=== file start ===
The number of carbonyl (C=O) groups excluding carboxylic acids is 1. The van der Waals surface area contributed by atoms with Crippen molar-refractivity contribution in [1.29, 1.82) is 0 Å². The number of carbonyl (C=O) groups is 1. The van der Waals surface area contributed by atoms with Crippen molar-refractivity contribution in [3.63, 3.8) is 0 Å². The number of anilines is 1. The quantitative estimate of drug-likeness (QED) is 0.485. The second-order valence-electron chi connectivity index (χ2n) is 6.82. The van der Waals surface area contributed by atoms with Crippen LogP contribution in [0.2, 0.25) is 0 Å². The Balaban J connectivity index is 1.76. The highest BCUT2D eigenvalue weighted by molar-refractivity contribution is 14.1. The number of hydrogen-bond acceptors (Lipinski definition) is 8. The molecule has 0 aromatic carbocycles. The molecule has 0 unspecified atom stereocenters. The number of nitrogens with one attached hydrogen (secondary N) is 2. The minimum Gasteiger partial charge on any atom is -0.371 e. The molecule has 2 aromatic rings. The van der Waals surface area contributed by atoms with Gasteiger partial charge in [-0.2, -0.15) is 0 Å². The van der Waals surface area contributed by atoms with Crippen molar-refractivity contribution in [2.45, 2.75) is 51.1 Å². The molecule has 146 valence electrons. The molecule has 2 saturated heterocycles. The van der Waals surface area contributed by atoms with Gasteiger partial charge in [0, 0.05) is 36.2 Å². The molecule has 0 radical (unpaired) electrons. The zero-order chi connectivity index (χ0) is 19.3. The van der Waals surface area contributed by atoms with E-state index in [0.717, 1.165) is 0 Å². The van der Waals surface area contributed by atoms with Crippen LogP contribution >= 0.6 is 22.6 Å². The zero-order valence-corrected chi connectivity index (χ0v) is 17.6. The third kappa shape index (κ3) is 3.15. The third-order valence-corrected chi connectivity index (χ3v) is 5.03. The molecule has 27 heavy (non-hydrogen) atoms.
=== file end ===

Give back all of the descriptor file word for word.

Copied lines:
The number of carbonyl (C=O) groups excluding carboxylic acids is 1. The van der Waals surface area contributed by atoms with Crippen molar-refractivity contribution in [1.29, 1.82) is 0 Å². The number of carbonyl (C=O) groups is 1. The van der Waals surface area contributed by atoms with Crippen molar-refractivity contribution in [3.63, 3.8) is 0 Å². The number of anilines is 1. The quantitative estimate of drug-likeness (QED) is 0.485. The second-order valence-electron chi connectivity index (χ2n) is 6.82. The van der Waals surface area contributed by atoms with Crippen LogP contribution in [0.2, 0.25) is 0 Å². The Balaban J connectivity index is 1.76. The highest BCUT2D eigenvalue weighted by molar-refractivity contribution is 14.1. The number of hydrogen-bond acceptors (Lipinski definition) is 8. The molecule has 0 aromatic carbocycles. The molecule has 0 unspecified atom stereocenters. The number of nitrogens with one attached hydrogen (secondary N) is 2. The minimum Gasteiger partial charge on any atom is -0.371 e. The molecule has 2 aromatic rings. The van der Waals surface area contributed by atoms with Gasteiger partial charge in [-0.2, -0.15) is 0 Å². The van der Waals surface area contributed by atoms with Crippen molar-refractivity contribution in [2.45, 2.75) is 51.1 Å². The molecule has 146 valence electrons. The molecule has 2 saturated heterocycles. The van der Waals surface area contributed by atoms with Gasteiger partial charge in [0, 0.05) is 36.2 Å². The molecule has 0 radical (unpaired) electrons. The zero-order chi connectivity index (χ0) is 19.3. The van der Waals surface area contributed by atoms with E-state index in [0.717, 1.165) is 0 Å². The van der Waals surface area contributed by atoms with Crippen LogP contribution >= 0.6 is 22.6 Å². The zero-order valence-corrected chi connectivity index (χ0v) is 17.6. The third kappa shape index (κ3) is 3.15. The third-order valence-corrected chi connectivity index (χ3v) is 5.03. The molecule has 27 heavy (non-hydrogen) atoms.